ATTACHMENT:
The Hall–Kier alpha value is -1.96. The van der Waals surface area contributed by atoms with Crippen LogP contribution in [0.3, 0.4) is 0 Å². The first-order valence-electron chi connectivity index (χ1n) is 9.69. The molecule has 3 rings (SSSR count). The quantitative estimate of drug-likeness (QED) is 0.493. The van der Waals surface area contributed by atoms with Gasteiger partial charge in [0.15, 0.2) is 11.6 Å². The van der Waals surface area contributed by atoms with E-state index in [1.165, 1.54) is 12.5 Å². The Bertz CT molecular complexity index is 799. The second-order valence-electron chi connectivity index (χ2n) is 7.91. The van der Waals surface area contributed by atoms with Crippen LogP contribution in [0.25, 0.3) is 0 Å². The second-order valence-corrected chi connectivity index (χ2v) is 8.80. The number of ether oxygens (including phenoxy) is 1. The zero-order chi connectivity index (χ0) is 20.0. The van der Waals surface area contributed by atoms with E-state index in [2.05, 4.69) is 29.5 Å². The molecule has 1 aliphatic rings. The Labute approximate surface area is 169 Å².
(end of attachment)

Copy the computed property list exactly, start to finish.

The Hall–Kier alpha value is -1.96. The van der Waals surface area contributed by atoms with Crippen LogP contribution in [0.3, 0.4) is 0 Å². The first-order valence-electron chi connectivity index (χ1n) is 9.69. The molecule has 3 rings (SSSR count). The quantitative estimate of drug-likeness (QED) is 0.493. The van der Waals surface area contributed by atoms with Gasteiger partial charge in [0.15, 0.2) is 11.6 Å². The van der Waals surface area contributed by atoms with E-state index in [1.165, 1.54) is 12.5 Å². The Bertz CT molecular complexity index is 799. The second-order valence-electron chi connectivity index (χ2n) is 7.91. The van der Waals surface area contributed by atoms with Crippen LogP contribution in [0.25, 0.3) is 0 Å². The second-order valence-corrected chi connectivity index (χ2v) is 8.80. The number of ether oxygens (including phenoxy) is 1. The zero-order chi connectivity index (χ0) is 20.0. The van der Waals surface area contributed by atoms with E-state index in [2.05, 4.69) is 29.5 Å². The molecule has 1 aliphatic rings. The Labute approximate surface area is 169 Å².